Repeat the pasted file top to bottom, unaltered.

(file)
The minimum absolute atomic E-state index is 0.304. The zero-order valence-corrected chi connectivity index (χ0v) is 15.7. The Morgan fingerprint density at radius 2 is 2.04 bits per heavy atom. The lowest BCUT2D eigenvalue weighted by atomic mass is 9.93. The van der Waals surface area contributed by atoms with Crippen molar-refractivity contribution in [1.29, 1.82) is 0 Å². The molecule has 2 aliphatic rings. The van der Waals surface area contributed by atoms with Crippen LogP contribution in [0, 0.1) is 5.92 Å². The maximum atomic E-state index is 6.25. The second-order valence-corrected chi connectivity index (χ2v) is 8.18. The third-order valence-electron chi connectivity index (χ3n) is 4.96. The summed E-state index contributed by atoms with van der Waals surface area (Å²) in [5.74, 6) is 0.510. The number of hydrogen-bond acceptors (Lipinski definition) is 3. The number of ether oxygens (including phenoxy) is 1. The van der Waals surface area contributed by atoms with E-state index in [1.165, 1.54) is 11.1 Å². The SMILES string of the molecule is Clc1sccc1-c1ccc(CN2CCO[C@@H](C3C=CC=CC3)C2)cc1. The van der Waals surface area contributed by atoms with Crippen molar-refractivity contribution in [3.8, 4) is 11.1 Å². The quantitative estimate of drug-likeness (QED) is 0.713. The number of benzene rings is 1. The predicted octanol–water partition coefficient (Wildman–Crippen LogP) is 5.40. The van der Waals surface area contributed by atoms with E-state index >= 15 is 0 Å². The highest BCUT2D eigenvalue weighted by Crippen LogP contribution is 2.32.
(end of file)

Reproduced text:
The minimum absolute atomic E-state index is 0.304. The zero-order valence-corrected chi connectivity index (χ0v) is 15.7. The Morgan fingerprint density at radius 2 is 2.04 bits per heavy atom. The lowest BCUT2D eigenvalue weighted by atomic mass is 9.93. The van der Waals surface area contributed by atoms with Crippen molar-refractivity contribution in [1.29, 1.82) is 0 Å². The molecule has 2 aliphatic rings. The van der Waals surface area contributed by atoms with Crippen LogP contribution in [0, 0.1) is 5.92 Å². The maximum atomic E-state index is 6.25. The second-order valence-corrected chi connectivity index (χ2v) is 8.18. The third-order valence-electron chi connectivity index (χ3n) is 4.96. The summed E-state index contributed by atoms with van der Waals surface area (Å²) in [5.74, 6) is 0.510. The number of hydrogen-bond acceptors (Lipinski definition) is 3. The number of ether oxygens (including phenoxy) is 1. The van der Waals surface area contributed by atoms with E-state index in [1.165, 1.54) is 11.1 Å². The SMILES string of the molecule is Clc1sccc1-c1ccc(CN2CCO[C@@H](C3C=CC=CC3)C2)cc1. The van der Waals surface area contributed by atoms with Crippen molar-refractivity contribution in [3.8, 4) is 11.1 Å². The quantitative estimate of drug-likeness (QED) is 0.713. The number of benzene rings is 1. The predicted octanol–water partition coefficient (Wildman–Crippen LogP) is 5.40. The van der Waals surface area contributed by atoms with E-state index >= 15 is 0 Å². The highest BCUT2D eigenvalue weighted by Crippen LogP contribution is 2.32.